1. Hansel and Gretel led into the woods and abandoned by their parents.

  2. OMG this is raw..i feel like crying because this is EXACTLY the way, the almost verbatim words that my mom and family would say to me and my brothers..that were adults now and we're responsible for ourselves...and i know what this is..when your and my parents say that, theyre attempting to wash their hands off of their responsibility in making your brother how he is because if they stopped and thought about how they treated him, they wouldn't be able to deal with the guilt, they wouldn't be able to sleep at night. this stuff pisses me off!!
    my mother who i suspect is a narcissist, washes her hands of everything shes ever done to me, and makes my whole family look at me like a stupid, self-destructive piece of only here by the grace of God, not her..
    i know that the best remedy is to forgive and try to move on but..its SOOO hard!

  3. I agree that they are trying to wash their hands of the responsibility-- and they'd rather think about how they've been wronged and point fingers. The attention needs to be on them rather than on others, being so narcissistic. Keep on trying to understanding and find peace in your past-- believe in yourself and know you are not the 'stupid, self-destructive piece of trash' that she tries to paint you to be. For yourself, love yourself by leaving the past and blossoming into the present / future. Above all, surround yourself with people who you trust, value you, and are positive / happy people. Hang in there! HUGS!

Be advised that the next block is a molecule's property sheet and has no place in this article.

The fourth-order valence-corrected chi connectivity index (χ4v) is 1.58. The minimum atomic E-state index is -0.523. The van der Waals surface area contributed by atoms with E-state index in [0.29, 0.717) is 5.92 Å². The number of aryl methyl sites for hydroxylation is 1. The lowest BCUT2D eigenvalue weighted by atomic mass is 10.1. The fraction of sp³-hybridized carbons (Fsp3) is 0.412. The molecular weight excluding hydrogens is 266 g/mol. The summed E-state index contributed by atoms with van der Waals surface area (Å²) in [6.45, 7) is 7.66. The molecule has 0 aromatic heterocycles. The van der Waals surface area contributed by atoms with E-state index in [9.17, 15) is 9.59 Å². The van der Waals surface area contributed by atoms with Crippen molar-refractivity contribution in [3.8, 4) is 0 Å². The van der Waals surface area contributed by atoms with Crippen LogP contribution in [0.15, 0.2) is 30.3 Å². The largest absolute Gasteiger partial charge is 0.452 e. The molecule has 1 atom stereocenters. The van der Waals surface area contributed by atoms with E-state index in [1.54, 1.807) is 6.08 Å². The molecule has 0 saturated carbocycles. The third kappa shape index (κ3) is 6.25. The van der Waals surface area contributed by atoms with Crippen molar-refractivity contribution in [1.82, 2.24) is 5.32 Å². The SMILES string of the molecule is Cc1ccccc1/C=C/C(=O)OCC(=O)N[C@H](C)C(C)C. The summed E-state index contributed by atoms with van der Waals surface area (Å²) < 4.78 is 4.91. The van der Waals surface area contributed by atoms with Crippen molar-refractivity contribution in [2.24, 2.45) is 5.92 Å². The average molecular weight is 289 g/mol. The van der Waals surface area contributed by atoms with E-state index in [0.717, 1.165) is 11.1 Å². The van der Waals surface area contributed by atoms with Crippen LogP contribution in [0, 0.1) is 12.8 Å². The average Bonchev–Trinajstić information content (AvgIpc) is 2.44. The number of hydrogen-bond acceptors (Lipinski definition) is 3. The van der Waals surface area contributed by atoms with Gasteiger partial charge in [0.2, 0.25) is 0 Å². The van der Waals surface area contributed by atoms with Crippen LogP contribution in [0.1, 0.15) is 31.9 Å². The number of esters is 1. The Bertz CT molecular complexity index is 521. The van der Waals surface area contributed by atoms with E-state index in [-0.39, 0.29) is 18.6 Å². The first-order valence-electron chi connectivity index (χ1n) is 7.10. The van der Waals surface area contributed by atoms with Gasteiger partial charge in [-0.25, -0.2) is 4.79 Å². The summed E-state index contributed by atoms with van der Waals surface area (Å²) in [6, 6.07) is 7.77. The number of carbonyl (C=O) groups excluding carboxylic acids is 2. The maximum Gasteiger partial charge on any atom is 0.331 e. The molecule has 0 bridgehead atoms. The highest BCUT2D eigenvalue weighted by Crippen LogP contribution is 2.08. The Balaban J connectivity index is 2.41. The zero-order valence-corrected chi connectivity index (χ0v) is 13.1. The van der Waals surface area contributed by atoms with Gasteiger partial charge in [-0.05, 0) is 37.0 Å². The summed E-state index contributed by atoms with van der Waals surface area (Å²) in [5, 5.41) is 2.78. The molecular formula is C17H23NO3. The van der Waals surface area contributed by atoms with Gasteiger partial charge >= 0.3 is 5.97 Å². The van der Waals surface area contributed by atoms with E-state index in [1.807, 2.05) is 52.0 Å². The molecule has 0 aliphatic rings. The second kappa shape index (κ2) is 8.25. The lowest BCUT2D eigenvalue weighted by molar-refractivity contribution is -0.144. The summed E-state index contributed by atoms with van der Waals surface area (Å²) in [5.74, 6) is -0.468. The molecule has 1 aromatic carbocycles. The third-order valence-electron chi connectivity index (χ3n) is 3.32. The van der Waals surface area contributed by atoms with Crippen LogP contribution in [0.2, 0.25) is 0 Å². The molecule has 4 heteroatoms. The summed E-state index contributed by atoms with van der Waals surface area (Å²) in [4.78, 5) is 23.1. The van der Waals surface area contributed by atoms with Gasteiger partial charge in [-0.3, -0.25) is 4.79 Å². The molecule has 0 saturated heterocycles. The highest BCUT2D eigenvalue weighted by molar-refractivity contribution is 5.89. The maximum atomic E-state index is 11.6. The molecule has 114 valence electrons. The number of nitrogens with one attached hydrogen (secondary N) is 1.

4. Your parents need to grow a heart and a brain. And stop clinging to the notion you had to be little adults.

    I feel sorry for you. And wish you didn't have to go through all that.

  5. Thank you for taking the time to comment and your support. What does not kill us, makes us stronger... and I am stronger for what I experienced :)

  6. Forgiveness is part of the grieving process and comes naturally when as a result of recovery work. I feel all this talk about forgiveness can hinder the full expression of emotions that needs to be out in order to recover. Please don't do your self a diservice by forgiving prematurely and slowing your recovery. you can be respectful, courteous without forgiving. Its actually not a paradox. forgiving as an act of will doesn't work. Alice Miller, a famous psychotherapist talks a lot about this if anyone is really looking to get knee deep into the reasoning.

  7. Excellent points-- well put. Thank you so very much for the insight and perspective.